Well, for my fist post on TTAC I will say that there is definitely a need for such vehicles, but a hallmark of our prosperous U.S. economy is that people often buy the biggest and best things they possibly can, for the few times it is necessary. You also see this with houses and appliances; can't tell you how many newer houses in this area have whirlpool tubs in the master bath that are never used, or six-burner professional ranges that are used mainly to fry eggs or heat up canned soup. But it IS possible to live with a smaller vehicle, with few compromises. We did it all the time before SUVs and pickups became popular 20 years or so ago. And I disagree with the provious poster who said that today's drivers are less likely to haul 4' x 8' sheets of plywood than they were in the 70s...due to the plethora of "big box" retailers (and the disappearance of free delivery) I think we are MORE likely to haul big items. That being said, I used to drive full-sized trucks, as I have always lived in an old house with up to an acre or so of lawn and garden. I now have a job that requires me to drive quite a bit; when I needed to replace my truck a year ago I chose a Pontiac Vibe (made a better deal than I could on a Toyota Matrix). While I get a mileage allowance of 44.5 cents per mile from my employer, it makes sense to get something that's inexpensive and easy on gas. In the last two weeks, I've suddenly had LOTS of full size SUV owners come up to me in parking lots and ask about the Vibe. One thing is that it has as much USEFUL space as most mid-size SUVs...I've unloaded co-workers' TrailBlazers (long wheelbase) and Explorers that were packed with samples, and transferred everything into the Vibe. Granted, I had to fold the front passenger seat, but for work I rarely travel with anyone else. As for my Home Depot runs: The Vibe can pull 1500 pounds, so I will eventually spring $750 or so for a hitch and 5' x 8' utility trailer. In the meantime I've used HD's delivery service ($25 or so) or borrowed a truck. Still less than the additional $10K or so that a full-size SUV would have cost me. As for big families: I don't have kids, but I'm from a family of seven, and we never had station wagons back in the 60s and 70s; when we all wanted to go somewhere we took both of my parents' cars. Even if you do this a few times a week, you still save more on gas than driving a mostly empty SUV. By the way, just a few days ago I five of us - ADULTS - went to lunch in the Vibe, with no complaints. The best part: I get 28 mpg in town, and 34 on the highway. As for off-roading, I don't do it (as is the case with most SUVs) and for extreme weather, the FWD has pulled me through some fairly fierce snowstorms. By the way, traction control is also available in the Vibe, although AWD is being dropped for 2007. So it IS possible to live a full, happy life with a smaller vehicle...but up until recently there has been no reason to do so. Now that gas is up around (and sometimes above) $3 a gallon, the market (that is, Mr. and Ms. American) are looking at alternatives, which is exactly how our free market economy works. I'm just looking forward to seeing some other alternatives out there, as competition always seems to improve what's available.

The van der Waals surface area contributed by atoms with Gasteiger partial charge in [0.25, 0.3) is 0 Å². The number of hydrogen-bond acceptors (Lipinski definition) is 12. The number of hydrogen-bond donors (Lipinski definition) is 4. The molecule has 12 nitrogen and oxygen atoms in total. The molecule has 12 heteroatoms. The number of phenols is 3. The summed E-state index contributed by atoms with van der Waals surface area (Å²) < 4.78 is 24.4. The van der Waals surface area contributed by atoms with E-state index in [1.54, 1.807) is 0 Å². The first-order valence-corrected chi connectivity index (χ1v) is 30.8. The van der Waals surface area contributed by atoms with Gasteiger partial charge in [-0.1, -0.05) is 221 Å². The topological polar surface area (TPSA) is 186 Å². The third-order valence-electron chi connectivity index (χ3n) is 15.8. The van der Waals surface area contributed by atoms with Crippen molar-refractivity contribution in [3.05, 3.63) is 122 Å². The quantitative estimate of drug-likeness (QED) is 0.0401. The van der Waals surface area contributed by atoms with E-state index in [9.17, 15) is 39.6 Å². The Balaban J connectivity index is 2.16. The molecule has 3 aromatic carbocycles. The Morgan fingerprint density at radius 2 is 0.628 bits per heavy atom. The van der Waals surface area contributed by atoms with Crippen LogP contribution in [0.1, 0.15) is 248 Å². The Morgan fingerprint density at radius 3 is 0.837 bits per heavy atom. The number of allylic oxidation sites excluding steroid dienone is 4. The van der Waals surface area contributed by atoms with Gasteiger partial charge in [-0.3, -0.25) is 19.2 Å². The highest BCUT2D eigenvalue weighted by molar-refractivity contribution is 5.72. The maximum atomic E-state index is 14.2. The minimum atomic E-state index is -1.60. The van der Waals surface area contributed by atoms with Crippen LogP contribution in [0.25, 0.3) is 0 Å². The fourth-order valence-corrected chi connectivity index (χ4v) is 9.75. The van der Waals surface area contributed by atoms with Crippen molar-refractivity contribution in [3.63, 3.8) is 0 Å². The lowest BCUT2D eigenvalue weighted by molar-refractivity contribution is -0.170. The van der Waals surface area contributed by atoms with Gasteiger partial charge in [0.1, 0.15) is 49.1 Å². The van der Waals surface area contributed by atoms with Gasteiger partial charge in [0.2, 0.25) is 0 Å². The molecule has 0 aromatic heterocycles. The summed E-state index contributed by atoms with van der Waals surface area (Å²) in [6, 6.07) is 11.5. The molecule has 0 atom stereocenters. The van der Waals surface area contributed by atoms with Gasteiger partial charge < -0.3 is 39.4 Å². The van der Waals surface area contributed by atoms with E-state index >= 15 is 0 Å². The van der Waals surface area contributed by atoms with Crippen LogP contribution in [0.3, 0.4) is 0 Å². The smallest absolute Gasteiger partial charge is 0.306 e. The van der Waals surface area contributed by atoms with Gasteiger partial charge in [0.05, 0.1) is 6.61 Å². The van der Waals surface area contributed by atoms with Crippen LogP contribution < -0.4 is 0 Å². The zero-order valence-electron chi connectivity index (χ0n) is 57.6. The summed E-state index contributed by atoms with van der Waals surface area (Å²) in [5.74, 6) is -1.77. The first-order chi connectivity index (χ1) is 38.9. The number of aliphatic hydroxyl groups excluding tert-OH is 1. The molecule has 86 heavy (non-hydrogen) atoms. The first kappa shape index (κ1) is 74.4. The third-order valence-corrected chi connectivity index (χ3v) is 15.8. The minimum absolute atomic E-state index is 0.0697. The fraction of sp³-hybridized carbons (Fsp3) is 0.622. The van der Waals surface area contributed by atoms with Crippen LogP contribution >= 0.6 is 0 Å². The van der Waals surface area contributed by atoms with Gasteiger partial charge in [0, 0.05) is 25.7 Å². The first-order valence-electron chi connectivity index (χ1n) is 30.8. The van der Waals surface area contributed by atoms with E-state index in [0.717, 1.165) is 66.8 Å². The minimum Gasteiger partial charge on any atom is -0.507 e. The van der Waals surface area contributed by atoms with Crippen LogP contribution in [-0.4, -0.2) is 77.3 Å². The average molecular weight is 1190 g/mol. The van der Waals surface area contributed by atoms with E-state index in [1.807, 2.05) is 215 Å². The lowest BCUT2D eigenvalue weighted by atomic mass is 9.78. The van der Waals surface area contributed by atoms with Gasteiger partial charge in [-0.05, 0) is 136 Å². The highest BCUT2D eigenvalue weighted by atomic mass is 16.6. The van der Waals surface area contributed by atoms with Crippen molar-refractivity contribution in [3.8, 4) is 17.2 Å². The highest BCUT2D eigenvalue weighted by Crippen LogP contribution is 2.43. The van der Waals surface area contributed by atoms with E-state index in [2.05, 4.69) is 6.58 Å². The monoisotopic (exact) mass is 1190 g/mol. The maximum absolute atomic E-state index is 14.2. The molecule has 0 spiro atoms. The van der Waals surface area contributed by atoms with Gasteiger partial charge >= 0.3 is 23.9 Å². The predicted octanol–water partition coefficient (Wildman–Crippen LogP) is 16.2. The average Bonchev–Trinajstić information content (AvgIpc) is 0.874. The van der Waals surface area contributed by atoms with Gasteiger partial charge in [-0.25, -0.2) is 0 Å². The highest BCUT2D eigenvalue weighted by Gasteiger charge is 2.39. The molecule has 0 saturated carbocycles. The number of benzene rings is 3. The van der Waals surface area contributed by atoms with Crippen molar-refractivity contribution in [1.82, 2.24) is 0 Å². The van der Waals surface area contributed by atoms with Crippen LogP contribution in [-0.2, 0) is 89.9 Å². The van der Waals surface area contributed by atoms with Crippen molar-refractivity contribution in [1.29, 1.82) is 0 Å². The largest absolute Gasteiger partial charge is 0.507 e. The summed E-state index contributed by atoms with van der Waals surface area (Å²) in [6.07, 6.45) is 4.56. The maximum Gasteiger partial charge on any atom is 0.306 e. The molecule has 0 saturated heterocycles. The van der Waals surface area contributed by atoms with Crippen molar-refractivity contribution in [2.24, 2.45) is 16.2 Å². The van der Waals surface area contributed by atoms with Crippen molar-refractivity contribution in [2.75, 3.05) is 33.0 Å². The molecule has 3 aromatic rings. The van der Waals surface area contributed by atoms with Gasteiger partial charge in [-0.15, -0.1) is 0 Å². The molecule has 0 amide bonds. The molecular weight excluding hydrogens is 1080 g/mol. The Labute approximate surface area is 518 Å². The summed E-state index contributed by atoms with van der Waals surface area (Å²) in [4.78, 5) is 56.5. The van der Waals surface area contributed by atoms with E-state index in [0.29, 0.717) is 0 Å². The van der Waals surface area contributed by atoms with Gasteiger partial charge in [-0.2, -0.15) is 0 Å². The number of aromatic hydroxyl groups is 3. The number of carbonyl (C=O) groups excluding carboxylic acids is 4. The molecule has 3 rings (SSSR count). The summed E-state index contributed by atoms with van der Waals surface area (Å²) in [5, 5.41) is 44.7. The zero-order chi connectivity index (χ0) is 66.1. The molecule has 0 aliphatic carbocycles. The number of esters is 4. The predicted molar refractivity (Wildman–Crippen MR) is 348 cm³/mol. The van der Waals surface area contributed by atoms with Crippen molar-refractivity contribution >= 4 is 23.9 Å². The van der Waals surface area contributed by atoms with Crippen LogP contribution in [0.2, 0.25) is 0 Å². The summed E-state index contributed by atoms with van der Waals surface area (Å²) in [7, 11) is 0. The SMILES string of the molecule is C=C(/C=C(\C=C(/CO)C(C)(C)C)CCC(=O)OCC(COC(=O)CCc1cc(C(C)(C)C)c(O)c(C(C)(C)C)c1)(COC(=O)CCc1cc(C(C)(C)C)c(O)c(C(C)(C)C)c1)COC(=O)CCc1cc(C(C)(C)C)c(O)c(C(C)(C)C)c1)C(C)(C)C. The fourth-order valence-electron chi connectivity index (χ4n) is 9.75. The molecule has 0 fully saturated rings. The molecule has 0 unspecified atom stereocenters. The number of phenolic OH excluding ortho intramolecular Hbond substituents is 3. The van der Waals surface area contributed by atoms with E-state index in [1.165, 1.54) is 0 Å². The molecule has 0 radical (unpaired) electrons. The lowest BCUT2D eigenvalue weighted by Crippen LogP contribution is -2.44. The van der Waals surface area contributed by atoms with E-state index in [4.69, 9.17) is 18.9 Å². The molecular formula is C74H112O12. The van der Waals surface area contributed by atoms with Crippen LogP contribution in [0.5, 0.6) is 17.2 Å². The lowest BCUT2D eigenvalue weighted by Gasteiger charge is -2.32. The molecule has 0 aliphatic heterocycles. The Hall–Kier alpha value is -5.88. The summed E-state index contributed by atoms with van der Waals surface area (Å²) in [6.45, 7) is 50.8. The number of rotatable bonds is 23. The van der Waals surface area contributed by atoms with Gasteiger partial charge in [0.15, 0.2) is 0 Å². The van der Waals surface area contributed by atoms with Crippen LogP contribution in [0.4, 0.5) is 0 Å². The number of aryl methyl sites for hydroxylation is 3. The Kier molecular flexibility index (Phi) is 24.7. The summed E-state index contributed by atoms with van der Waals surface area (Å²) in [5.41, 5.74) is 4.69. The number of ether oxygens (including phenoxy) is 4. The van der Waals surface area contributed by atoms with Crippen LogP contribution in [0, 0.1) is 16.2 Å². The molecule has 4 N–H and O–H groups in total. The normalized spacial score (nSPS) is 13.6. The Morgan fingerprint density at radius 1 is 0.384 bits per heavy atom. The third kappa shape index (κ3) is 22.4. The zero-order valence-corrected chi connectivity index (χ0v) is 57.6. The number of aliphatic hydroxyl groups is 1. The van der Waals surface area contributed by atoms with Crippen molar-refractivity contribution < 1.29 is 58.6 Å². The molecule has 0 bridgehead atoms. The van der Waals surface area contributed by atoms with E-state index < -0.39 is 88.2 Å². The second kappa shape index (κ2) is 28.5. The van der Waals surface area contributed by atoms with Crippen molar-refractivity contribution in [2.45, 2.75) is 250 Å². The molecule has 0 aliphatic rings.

• Rtz Rtz on Jul 27, 2006